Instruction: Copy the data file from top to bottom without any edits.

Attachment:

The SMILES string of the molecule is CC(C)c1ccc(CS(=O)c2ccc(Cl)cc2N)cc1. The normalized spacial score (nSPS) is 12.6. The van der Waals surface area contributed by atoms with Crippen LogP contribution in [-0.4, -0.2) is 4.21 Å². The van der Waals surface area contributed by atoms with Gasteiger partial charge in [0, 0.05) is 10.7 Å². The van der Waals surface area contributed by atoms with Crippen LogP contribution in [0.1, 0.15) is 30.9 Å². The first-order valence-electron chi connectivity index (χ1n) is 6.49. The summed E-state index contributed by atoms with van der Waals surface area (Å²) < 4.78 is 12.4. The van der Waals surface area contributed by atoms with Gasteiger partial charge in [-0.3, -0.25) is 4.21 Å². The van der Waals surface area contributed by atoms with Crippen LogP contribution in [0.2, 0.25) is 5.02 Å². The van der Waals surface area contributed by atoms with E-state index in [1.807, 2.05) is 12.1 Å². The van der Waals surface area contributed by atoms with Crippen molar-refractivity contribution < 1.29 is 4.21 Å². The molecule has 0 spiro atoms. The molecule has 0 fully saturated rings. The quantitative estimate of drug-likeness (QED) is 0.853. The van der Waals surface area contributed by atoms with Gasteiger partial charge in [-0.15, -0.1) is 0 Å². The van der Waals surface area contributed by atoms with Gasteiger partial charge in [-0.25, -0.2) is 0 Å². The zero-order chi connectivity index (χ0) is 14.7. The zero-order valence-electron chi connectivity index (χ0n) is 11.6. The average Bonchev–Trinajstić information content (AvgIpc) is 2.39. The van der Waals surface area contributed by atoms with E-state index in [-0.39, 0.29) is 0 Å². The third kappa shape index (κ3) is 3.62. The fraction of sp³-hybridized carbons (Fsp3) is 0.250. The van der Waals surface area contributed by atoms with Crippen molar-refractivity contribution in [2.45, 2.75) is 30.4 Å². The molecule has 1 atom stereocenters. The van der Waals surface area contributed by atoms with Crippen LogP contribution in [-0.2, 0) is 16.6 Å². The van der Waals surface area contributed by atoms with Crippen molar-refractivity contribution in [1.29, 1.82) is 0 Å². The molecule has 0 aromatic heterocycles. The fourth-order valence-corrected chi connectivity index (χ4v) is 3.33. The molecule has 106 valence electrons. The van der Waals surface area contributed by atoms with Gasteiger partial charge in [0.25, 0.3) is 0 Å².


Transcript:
The SMILES string of the molecule is CC(C)c1ccc(CS(=O)c2ccc(Cl)cc2N)cc1. The normalized spacial score (nSPS) is 12.6. The van der Waals surface area contributed by atoms with Crippen LogP contribution in [-0.4, -0.2) is 4.21 Å². The van der Waals surface area contributed by atoms with Gasteiger partial charge in [0, 0.05) is 10.7 Å². The van der Waals surface area contributed by atoms with Crippen LogP contribution in [0.1, 0.15) is 30.9 Å². The first-order valence-electron chi connectivity index (χ1n) is 6.49. The summed E-state index contributed by atoms with van der Waals surface area (Å²) < 4.78 is 12.4. The van der Waals surface area contributed by atoms with Gasteiger partial charge in [-0.3, -0.25) is 4.21 Å². The van der Waals surface area contributed by atoms with Crippen LogP contribution in [0.2, 0.25) is 5.02 Å². The van der Waals surface area contributed by atoms with E-state index in [1.807, 2.05) is 12.1 Å². The van der Waals surface area contributed by atoms with Crippen molar-refractivity contribution < 1.29 is 4.21 Å². The molecule has 0 spiro atoms. The molecule has 0 fully saturated rings. The quantitative estimate of drug-likeness (QED) is 0.853. The van der Waals surface area contributed by atoms with Gasteiger partial charge in [-0.15, -0.1) is 0 Å². The van der Waals surface area contributed by atoms with Gasteiger partial charge in [-0.25, -0.2) is 0 Å². The zero-order chi connectivity index (χ0) is 14.7. The zero-order valence-electron chi connectivity index (χ0n) is 11.6. The average Bonchev–Trinajstić information content (AvgIpc) is 2.39. The van der Waals surface area contributed by atoms with E-state index in [-0.39, 0.29) is 0 Å². The third kappa shape index (κ3) is 3.62. The fraction of sp³-hybridized carbons (Fsp3) is 0.250. The van der Waals surface area contributed by atoms with Crippen molar-refractivity contribution in [2.45, 2.75) is 30.4 Å². The molecule has 1 atom stereocenters. The van der Waals surface area contributed by atoms with Crippen LogP contribution in [-0.2, 0) is 16.6 Å². The van der Waals surface area contributed by atoms with Crippen molar-refractivity contribution in [1.29, 1.82) is 0 Å². The molecule has 0 aromatic heterocycles. The fourth-order valence-corrected chi connectivity index (χ4v) is 3.33. The molecule has 106 valence electrons. The van der Waals surface area contributed by atoms with Gasteiger partial charge in [0.25, 0.3) is 0 Å².